Wednesday, October 6, 2010

Lessons Learned From Matteo Ricci

This year, the 400 anniversary of the death of Matteo Ricci, Jesuit (1552-1610) has seen a number of events, seminars and  academic meetings on this  extraordinary missioner to China. He never entered Korea but influenced the life of early Korean Christians through his books. The importance of Ricci's contribution was discussed during the recent International Academic Meeting here in Korea, with excerpts from the talks appearing in the Catholic Times. A summary of the talks follows.

Ricci not only introduced  European knowledge to China but also introduced Chinese religion and philosophy to Europe. Ricci's method of evangelizing, according to one scholar,  can be briefly stated: He introduced European knowledge and Renaissance culture to the educated Chinese, respecting Chinese customs and rites and adapting  them, what we now call inculturation. He pursued the road of friendship with the educated and started a new way-- working from the top down. In 1773 the Jesuits  were disbanded by the Church partly because of the problems in  their accommodation in the Rites Controversy. The influence of Ricci, however, continued to have a  great impact  on the educated classes both in China and in Europe.

One Scholar described the mission work of Ricci as based on friendship. According to this scholar, his death at the rather young age of 57 was precisely because of this ability to make friends; his openness to them meant that he had a steady stream of visits from the learned which brought a great deal of fatigue into his life. The scholar believes this was the reason for his early death.  Valignano was Ricci 's mentor and was  considered the father of the missions in China but our scholar thinks  Ricci deserves  the title.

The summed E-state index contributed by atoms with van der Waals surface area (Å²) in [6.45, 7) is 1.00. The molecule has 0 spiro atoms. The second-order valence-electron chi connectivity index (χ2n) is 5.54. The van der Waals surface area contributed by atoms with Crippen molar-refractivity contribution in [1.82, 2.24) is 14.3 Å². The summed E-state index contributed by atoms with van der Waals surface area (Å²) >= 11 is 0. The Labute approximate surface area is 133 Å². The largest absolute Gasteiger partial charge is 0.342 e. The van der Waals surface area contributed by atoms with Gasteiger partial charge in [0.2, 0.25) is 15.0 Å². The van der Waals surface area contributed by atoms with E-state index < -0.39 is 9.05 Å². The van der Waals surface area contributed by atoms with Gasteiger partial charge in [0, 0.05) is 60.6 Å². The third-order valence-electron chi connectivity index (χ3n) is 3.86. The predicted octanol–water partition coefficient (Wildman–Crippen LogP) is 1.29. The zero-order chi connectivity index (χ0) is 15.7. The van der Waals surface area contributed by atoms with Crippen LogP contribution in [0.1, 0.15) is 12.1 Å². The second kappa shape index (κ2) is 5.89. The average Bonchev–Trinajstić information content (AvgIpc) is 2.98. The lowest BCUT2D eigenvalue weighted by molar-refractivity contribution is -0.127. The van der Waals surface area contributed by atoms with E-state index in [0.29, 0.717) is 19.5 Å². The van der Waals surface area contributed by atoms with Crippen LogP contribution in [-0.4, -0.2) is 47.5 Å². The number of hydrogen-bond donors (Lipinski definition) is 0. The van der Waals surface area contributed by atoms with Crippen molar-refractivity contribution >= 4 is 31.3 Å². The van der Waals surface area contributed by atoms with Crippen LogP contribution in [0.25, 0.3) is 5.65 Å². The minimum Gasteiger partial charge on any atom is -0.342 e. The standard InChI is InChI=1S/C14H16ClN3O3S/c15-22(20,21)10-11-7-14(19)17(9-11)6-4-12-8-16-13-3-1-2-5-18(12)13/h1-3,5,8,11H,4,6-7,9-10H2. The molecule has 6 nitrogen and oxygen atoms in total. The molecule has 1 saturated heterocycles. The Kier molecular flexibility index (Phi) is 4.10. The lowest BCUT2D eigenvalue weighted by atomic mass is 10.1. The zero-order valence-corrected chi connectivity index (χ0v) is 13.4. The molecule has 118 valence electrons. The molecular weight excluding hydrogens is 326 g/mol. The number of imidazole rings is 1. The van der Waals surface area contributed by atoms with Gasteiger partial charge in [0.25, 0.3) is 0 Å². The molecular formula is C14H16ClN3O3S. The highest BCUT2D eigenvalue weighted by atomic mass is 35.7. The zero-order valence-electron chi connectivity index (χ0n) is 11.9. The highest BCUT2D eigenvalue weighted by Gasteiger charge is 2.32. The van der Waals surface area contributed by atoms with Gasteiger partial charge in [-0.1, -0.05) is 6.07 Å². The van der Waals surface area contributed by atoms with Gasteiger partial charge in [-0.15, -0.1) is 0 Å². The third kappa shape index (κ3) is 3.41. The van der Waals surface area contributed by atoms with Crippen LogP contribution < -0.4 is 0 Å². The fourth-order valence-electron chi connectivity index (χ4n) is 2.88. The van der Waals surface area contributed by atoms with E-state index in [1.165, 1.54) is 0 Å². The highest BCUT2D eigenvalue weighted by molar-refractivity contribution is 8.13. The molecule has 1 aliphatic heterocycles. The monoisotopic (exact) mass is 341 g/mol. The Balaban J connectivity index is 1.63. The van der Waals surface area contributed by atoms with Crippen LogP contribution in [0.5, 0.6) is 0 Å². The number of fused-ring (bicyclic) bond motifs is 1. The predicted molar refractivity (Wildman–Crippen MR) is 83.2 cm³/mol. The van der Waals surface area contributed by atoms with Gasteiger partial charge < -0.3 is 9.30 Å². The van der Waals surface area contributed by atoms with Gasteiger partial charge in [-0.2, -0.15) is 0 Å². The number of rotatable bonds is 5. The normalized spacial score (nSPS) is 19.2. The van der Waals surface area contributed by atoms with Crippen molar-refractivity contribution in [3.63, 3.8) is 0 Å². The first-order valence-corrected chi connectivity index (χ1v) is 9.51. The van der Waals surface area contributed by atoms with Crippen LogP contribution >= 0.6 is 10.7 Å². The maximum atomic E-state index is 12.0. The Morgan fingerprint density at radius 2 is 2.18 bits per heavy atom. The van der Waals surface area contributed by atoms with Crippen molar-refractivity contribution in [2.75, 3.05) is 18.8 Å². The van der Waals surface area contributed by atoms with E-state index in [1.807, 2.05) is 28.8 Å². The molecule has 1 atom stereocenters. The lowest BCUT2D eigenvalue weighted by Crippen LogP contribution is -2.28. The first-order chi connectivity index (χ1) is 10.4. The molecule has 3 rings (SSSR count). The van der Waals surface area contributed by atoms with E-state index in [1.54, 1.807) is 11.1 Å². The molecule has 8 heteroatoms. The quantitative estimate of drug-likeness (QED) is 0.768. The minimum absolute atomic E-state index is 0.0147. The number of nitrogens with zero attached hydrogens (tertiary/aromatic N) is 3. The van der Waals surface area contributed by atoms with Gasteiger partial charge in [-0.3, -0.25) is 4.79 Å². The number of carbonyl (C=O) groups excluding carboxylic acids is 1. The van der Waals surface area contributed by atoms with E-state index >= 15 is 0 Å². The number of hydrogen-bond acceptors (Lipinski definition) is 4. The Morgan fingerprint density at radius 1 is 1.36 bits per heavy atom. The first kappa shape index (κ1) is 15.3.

Another scholar points out that Ricci did not follow the usual missionary example in the 16th century, where missioners followed  the sword, but  he fashioned a peaceful accommodation to the culture that was very successful; it was the dialogue approach to mission.
One of the participants  mentioned  the mission life of Giulio Aleni, a talented and learned missioner whose life of  Ricci became his textbook.  He was a second generation Jesuit in China, who  followed the way of accommodation and even complemented  some of Ricci's methods.

Credit was also given to Alesandro Valignano, a Renaissance man and humanist, who was directly under the Jesuit Superior General  in Rome. It was Valignano's approach to mission that Ricci espoused in China. His approach, one scholar said, was a foretaste of the teaching of the Second Vatican Council 400 years later. Based on the theology of St. Paul, his understanding of mission moved him away from stressing the authority of the Church and persuaded him to place, instead, more emphasis  on the people they were dealing with, which was quite a change from the thinking of the previous generations.
When Valignano became aware that many missioners in Japan weren't even able to give a sermon to their own Christians, he required  two years of language study; not surprisingly he  noticed a big difference in what the missioners could  do.
It is from these early missioners that we have received a wealth of information. Today,  missioners follow in their pioneering footsteps and are thankful  for making working in another culture  much easier.  

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